As you consider options for generating income while battling a disability, you may have specific questions about Social Security Disability benefits. Specifically, you may be focusing on Supplemental Security Income (SSI). If you are wondering, “how many hours can you work on SSI?” then you have come to the right place for helpful information.

The summarized answer is that you can work while receiving SSI as long as your income level does not exceed the SSI income limit. Continue reading for specific information about how this works.

Ready to apply for disability benefits? Complete this form for a free evaluation or contact the number above for immediate assistance! There are no upfront costs to work with us. We only receive a fee directly from the Social Security Administration if you win your case – no out-of-pocket expense for you!

Understanding SSI and SGA

Supplemental Security Income is a form of Social Security Disability benefit that is awarded when an individual proves that they are suffering from a severe medical condition that prevents them from performing a substantial amount of work. SSI is awarded on a financial and resources need-based system.

The Social Security Administration (SSA) defines a substantial amount of work as any work that exceeds the substantial gainful activity (SGA) earning limit, which is $1,260 per month in 2020.

An important note is that SGA is not counted by hours but rather by how much you earn per month.

However, if you are self-employed, the SSA generally allows such individuals approximately 10 hours each week, with a limit of up to 45 hours per month.

Does Working While Disabled Affect Your Case?

We understand that it is necessary to continue working in some form while waiting to decide whether to apply for disability benefits. However, this may pose some problems to your case.

By displaying that you are able to continue working, the SSA may decide that you are able to work full-time at an easier job or submit you to working part-time at your current job.

Overall, it is more difficult to prove that your disability inhibits your ability to work if you are still working when you apply.

However, you cannot simply move to a part-time job to prove your disability. In this case, the SSA may also review how many hours you are able to work to receive your income level. If they see you are able to perform 20 hours of work per week, you may not qualify as disabled.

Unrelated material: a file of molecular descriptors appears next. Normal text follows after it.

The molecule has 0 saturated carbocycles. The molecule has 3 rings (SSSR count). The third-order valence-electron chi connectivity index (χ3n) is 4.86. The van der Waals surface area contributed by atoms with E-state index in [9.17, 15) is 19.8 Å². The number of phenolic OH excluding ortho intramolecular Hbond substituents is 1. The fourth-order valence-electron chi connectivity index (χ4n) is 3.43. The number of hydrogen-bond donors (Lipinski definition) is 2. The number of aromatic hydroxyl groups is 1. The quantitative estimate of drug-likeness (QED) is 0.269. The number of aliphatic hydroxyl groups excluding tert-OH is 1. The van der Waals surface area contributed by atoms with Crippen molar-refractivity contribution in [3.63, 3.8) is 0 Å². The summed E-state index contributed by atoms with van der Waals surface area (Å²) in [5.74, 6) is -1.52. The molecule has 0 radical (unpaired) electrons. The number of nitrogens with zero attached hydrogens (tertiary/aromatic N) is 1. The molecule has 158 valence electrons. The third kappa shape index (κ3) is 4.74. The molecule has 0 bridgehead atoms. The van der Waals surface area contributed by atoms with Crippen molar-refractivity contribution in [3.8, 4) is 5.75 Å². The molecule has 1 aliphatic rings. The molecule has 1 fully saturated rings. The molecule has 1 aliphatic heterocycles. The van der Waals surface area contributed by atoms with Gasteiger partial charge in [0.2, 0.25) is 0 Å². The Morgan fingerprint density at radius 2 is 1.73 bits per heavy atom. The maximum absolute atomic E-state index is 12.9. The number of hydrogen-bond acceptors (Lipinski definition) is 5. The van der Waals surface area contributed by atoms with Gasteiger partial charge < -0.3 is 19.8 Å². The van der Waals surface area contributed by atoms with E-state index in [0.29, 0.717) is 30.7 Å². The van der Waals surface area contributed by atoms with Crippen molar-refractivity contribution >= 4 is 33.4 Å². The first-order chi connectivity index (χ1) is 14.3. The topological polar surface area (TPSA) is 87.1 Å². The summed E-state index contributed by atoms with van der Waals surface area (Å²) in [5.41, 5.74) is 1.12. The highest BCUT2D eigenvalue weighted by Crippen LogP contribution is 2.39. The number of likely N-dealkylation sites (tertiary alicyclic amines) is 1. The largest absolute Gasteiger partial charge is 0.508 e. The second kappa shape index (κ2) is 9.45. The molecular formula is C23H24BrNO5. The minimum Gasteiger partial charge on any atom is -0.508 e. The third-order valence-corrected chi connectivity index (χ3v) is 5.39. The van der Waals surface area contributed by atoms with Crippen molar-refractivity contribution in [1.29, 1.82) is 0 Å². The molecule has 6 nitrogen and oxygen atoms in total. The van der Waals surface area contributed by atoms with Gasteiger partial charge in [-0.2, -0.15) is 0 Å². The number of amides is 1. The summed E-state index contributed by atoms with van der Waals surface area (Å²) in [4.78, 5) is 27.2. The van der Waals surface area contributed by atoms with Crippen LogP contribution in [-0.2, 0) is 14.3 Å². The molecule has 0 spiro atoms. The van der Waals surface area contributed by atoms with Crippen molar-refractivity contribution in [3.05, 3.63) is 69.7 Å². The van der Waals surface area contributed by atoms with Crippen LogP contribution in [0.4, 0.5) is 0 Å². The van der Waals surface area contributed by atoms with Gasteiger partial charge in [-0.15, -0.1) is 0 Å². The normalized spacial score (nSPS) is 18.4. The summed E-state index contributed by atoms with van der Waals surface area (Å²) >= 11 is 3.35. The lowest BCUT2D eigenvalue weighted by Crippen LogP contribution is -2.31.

What is SSI Countable Income?

Another key consideration is that any income or benefit received from outside sources could affect your SSI disability pay.

The SSA will pay up to $783 per month in Federal SSI benefits. Your monthly benefit allowance is the difference between the Federal benefit allowance and what is known as monthly countable income.

Countable income consists of the following:

  • Wages paid from your job
  • Value of free food and shelter
  • Payments from other sources, such as unemployment or Veteran’s benefits
  • Supplemental income from family or friends

The SSA deducts the first $65 of earned income, plus half of the remaining amount you are paid each month.

– For example, if you receive $1,465 per month, the SSA will subtract $65, which results in $1,400, then half that amount to arrive at $700 for your countable income amount.

The SSA would then find the difference between the Federal SSI benefits amount and your countable income ($783 – $700). Through this calculation, your monthly SSI benefit amount would be $83 per month.

Find Help with SSI Benefits and SSI Qualifications

We know that each case is unique and the guidelines can be murky when applied to your situation.

That’s why we are prepared to lead you through the application process and answer all the questions you have along the way. Our team is knowledgeable about the entire process and we are ready to lend you a helping hand on the journey to receiving SSI.

Complete this form or contact one of our skilled representatives at the number above to get started on your application and to find answers for any questions you may have.